My professor said in class:

Can someone please give me an example of a case where the limit does not need to exist at x=a for the function to have a derivative at x=a ?The derivative of f at x=a is f'(a) = [f(a+h) - f(a) ] /h (and said that this Limit does not need to exist for the derivative to exist). (Then he said) If f'(a) exists, then f is differentiable at x=a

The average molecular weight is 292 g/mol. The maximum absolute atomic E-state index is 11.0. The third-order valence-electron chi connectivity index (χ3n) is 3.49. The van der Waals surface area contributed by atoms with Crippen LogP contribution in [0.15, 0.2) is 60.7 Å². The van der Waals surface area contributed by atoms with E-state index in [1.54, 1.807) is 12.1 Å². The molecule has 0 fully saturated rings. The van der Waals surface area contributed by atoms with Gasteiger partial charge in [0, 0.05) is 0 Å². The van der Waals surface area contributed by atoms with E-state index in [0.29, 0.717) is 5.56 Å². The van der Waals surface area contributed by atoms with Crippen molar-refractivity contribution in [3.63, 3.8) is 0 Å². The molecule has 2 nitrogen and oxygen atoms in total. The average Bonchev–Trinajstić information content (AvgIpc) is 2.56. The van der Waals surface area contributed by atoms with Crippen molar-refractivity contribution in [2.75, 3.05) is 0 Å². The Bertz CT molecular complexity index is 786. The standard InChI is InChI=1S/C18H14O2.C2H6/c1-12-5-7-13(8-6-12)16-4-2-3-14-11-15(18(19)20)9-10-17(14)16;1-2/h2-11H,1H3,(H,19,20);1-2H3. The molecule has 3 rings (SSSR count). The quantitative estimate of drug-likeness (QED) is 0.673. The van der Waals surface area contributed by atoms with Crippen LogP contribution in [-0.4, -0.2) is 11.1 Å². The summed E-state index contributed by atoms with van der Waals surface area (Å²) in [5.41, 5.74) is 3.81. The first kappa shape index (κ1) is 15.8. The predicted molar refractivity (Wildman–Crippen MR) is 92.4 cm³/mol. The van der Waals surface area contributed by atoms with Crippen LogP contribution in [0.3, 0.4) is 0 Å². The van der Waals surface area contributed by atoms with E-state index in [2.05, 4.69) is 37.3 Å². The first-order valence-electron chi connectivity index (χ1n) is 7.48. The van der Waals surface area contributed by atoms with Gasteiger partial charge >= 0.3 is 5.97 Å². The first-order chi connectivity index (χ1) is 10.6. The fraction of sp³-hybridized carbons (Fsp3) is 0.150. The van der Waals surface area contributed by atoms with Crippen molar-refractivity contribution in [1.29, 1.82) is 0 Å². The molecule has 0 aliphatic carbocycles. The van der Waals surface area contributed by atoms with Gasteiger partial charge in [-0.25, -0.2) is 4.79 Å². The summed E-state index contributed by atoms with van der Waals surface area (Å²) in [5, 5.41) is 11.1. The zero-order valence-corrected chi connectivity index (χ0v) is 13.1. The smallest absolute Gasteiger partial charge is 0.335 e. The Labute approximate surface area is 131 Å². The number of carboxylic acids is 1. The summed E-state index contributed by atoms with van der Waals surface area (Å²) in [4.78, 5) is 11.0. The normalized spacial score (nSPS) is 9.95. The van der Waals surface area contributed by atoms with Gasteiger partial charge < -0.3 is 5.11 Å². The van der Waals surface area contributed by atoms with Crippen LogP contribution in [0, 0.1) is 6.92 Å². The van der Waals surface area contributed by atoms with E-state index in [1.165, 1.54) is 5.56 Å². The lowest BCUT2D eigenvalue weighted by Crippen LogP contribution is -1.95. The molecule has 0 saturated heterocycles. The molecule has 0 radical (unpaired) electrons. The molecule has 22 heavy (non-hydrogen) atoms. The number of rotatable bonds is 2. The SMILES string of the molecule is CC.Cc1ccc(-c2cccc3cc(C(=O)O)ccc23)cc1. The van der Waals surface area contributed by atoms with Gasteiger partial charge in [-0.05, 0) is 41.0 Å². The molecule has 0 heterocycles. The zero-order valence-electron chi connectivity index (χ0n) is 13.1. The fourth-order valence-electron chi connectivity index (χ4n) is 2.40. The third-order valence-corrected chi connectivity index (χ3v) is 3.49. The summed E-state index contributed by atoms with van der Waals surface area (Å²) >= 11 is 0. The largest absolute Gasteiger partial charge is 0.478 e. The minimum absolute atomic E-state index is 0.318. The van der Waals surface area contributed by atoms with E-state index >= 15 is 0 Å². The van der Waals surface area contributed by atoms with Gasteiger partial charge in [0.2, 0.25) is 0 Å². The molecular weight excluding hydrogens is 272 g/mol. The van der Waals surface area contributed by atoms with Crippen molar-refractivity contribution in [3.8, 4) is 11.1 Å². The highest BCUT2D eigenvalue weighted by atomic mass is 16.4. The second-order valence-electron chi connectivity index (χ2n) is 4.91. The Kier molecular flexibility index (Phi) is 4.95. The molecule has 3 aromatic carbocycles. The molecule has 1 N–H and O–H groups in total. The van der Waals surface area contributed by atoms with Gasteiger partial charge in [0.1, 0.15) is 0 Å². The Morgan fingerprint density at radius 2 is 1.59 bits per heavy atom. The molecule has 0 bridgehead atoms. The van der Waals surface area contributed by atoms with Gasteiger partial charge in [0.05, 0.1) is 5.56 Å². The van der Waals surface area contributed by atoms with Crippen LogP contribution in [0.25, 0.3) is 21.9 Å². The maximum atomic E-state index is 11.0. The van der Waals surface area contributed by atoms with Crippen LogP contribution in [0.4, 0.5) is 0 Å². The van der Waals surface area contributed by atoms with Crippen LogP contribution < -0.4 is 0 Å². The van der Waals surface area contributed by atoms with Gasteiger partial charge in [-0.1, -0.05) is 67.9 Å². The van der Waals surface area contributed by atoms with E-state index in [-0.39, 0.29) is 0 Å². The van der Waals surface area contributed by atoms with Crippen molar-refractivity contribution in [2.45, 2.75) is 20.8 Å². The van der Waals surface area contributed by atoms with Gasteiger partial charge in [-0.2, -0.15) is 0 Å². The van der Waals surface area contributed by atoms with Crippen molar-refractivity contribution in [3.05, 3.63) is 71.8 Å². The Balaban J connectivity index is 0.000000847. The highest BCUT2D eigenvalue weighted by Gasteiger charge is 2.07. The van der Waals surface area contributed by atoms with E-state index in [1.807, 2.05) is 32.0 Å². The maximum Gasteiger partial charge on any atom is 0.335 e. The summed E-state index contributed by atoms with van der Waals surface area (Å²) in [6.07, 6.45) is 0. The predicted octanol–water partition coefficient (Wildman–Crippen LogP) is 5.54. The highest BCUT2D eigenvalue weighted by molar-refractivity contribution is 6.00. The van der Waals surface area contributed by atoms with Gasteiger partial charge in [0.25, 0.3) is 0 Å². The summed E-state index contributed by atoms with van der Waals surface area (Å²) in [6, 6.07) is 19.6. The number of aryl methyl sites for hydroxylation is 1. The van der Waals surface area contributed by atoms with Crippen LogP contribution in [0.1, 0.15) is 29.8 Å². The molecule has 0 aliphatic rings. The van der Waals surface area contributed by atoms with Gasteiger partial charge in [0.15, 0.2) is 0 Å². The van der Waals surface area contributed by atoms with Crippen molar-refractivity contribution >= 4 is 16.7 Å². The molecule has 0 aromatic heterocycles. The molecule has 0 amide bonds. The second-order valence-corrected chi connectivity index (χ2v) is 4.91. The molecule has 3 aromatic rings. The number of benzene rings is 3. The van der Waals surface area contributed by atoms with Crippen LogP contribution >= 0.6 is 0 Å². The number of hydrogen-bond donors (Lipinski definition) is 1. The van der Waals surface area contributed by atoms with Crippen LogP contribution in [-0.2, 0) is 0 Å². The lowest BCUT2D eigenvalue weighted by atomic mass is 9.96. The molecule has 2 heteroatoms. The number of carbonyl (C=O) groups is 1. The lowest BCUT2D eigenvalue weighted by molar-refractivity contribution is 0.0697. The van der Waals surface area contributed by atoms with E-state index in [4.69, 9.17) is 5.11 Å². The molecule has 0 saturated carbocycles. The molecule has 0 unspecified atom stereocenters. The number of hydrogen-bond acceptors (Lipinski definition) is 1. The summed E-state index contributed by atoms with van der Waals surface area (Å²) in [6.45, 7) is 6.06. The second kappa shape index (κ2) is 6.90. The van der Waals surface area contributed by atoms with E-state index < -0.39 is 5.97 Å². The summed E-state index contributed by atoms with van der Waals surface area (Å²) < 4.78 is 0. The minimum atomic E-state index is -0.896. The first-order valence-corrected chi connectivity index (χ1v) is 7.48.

If f'(a) exists, does that mean f is continuous on x=a? ( I think yes) But this is not the other way around?

Thank you in advance.